THE son of a diver killed in an oil rig accident is seeking compensation from the Norwegian government.

Stephen Lucas was 10-years-old when his father Roy, 38, died was killed in a diving bell explosion at the Byford Dolphin rig off the Norwegian coast in November 1983 Mr Lucas died alongside four other divers. It was a month before he was due to see his son and two daughters - Heidi, then 14, and Clare, eight - for the first time since he and their mother Frances had separated eight years earlier.

Claims are soon to be submitted by the families of seven British divers killed in Norwegian waters between 1960 and 1980.

Mr Lucas, 34, believes his father died because of faulty equipment and wants the Norwegian government to admit responsibility.

The North Sea Divers Alliance has uncovered a report which suggests faulty equipment was the cause.

The NSDA is putting forward the case of victims' relatives.

The families may also join a lawsuit against the Norwegian government by 24 former divers who say they were treated as "human guinea-pigs" sent to extreme depths.

Father-of-three Mr Lucas, of Seghill, Cramlington, Northumberland, said: "My dad left when I was two and I never got the chance to see him. Me and my sisters were so excited about seeing him for the first time - that was going to be in December.

"We only had one photo to remember him by."

Mr Lucas's mother had MS and died at 37 when he was 18. "I had to care for my mum when I was 15 and 16," he said. "If my dad was alive, it would have been totally different."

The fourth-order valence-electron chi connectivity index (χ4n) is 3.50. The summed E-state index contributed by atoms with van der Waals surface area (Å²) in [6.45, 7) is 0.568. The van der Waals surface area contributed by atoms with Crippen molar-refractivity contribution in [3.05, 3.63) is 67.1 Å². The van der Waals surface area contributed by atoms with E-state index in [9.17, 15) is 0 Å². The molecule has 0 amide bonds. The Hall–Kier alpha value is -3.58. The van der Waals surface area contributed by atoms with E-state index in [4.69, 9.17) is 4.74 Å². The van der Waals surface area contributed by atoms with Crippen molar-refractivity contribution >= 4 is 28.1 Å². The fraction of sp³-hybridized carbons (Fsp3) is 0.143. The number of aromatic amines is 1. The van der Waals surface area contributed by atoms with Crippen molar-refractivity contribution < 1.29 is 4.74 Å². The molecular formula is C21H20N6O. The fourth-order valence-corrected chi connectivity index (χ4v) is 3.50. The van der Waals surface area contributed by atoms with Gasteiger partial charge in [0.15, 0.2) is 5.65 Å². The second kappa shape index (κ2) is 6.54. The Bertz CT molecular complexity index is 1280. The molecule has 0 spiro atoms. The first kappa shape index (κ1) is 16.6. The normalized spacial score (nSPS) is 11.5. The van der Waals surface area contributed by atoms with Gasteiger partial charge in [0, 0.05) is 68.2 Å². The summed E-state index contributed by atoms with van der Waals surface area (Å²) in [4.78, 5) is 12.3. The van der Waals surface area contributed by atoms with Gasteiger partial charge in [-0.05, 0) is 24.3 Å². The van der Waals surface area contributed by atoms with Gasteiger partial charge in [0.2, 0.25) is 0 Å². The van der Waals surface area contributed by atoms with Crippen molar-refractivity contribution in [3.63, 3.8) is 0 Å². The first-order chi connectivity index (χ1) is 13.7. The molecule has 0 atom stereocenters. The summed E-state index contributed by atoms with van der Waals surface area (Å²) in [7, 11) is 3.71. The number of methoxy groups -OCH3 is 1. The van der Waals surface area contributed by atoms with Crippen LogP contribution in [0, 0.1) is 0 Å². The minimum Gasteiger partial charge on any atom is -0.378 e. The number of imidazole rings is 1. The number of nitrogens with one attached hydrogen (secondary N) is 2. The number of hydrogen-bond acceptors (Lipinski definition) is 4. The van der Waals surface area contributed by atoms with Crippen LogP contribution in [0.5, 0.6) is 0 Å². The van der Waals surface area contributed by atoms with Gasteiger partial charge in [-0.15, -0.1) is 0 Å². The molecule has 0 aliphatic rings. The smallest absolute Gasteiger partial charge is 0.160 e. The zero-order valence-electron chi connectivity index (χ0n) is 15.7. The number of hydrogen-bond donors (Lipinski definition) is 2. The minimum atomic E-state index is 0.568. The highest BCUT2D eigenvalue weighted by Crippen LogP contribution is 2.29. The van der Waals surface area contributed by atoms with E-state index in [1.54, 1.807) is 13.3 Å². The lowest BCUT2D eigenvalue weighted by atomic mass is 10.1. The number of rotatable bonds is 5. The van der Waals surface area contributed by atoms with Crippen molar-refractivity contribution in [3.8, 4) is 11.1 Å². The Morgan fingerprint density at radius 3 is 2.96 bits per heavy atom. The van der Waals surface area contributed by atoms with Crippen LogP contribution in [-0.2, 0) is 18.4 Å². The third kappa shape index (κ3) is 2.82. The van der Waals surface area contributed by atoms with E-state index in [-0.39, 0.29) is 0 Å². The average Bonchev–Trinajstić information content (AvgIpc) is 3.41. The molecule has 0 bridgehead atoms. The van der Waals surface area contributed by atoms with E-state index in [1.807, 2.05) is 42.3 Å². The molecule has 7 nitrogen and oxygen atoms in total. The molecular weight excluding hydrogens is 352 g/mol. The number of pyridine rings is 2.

Mr Lucas, an unemployed agricultural worker, lives with his wife Lisa, 33, and children Billy Joe, 13, Chantelle, 10, and Stephen, eight.

He faces an obstacle in his claim.

NSDA spokesman Tom Wingen said: "To apply for compensation you need the equivalent of a British national security number, but most of the relatives of foreign divers were never given these. It is an incredibly sad story because they were never given the compensation they were entitled to."

The Norwegian government did not respond to a request to comment.

It has already offered compensation to divers who have been disabled. A statement by the Norwegian labour ministry on January 31 said: "The Norwegian state has not denied that divers have been injured as a consequence of diving in relation to the petroleum activity in the North Sea during the pioneer period. ...

"The state admits a responsibility on the basis of moral and political aspects, but does not acknowledge any legal liability."